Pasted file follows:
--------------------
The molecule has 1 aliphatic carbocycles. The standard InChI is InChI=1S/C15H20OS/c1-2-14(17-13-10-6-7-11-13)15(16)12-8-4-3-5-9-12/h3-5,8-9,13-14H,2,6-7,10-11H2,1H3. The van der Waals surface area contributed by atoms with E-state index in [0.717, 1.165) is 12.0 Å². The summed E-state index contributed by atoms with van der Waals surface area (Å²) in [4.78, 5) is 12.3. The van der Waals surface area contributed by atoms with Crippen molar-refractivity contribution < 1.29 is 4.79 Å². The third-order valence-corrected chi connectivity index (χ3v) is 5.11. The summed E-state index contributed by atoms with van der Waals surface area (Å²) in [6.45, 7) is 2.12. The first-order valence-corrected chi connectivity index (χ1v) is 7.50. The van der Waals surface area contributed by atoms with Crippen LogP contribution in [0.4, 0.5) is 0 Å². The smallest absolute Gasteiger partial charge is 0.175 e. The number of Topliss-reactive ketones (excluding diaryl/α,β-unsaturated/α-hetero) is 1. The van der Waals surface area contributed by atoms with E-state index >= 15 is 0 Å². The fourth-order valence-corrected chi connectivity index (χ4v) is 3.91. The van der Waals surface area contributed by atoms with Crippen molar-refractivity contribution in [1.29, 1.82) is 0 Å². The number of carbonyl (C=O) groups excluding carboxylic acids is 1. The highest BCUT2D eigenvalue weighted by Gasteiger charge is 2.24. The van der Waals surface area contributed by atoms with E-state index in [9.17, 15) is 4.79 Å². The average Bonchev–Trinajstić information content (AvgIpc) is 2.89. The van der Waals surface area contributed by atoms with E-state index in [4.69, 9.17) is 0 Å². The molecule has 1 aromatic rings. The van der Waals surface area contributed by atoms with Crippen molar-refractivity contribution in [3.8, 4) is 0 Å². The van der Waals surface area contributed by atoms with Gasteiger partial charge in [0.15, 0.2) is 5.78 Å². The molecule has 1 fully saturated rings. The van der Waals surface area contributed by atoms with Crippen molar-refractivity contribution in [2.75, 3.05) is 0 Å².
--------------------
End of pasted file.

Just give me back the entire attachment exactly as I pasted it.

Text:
The molecule has 1 aliphatic carbocycles. The standard InChI is InChI=1S/C15H20OS/c1-2-14(17-13-10-6-7-11-13)15(16)12-8-4-3-5-9-12/h3-5,8-9,13-14H,2,6-7,10-11H2,1H3. The van der Waals surface area contributed by atoms with E-state index in [0.717, 1.165) is 12.0 Å². The summed E-state index contributed by atoms with van der Waals surface area (Å²) in [4.78, 5) is 12.3. The van der Waals surface area contributed by atoms with Crippen molar-refractivity contribution < 1.29 is 4.79 Å². The third-order valence-corrected chi connectivity index (χ3v) is 5.11. The summed E-state index contributed by atoms with van der Waals surface area (Å²) in [6.45, 7) is 2.12. The first-order valence-corrected chi connectivity index (χ1v) is 7.50. The van der Waals surface area contributed by atoms with Crippen LogP contribution in [0.4, 0.5) is 0 Å². The smallest absolute Gasteiger partial charge is 0.175 e. The number of Topliss-reactive ketones (excluding diaryl/α,β-unsaturated/α-hetero) is 1. The van der Waals surface area contributed by atoms with E-state index >= 15 is 0 Å². The fourth-order valence-corrected chi connectivity index (χ4v) is 3.91. The van der Waals surface area contributed by atoms with Crippen molar-refractivity contribution in [1.29, 1.82) is 0 Å². The number of carbonyl (C=O) groups excluding carboxylic acids is 1. The highest BCUT2D eigenvalue weighted by Gasteiger charge is 2.24. The van der Waals surface area contributed by atoms with E-state index in [9.17, 15) is 4.79 Å². The average Bonchev–Trinajstić information content (AvgIpc) is 2.89. The van der Waals surface area contributed by atoms with E-state index in [4.69, 9.17) is 0 Å². The molecule has 1 aromatic rings. The van der Waals surface area contributed by atoms with Crippen molar-refractivity contribution in [3.8, 4) is 0 Å². The van der Waals surface area contributed by atoms with Gasteiger partial charge in [0.15, 0.2) is 5.78 Å². The molecule has 1 fully saturated rings. The van der Waals surface area contributed by atoms with Crippen molar-refractivity contribution in [2.75, 3.05) is 0 Å².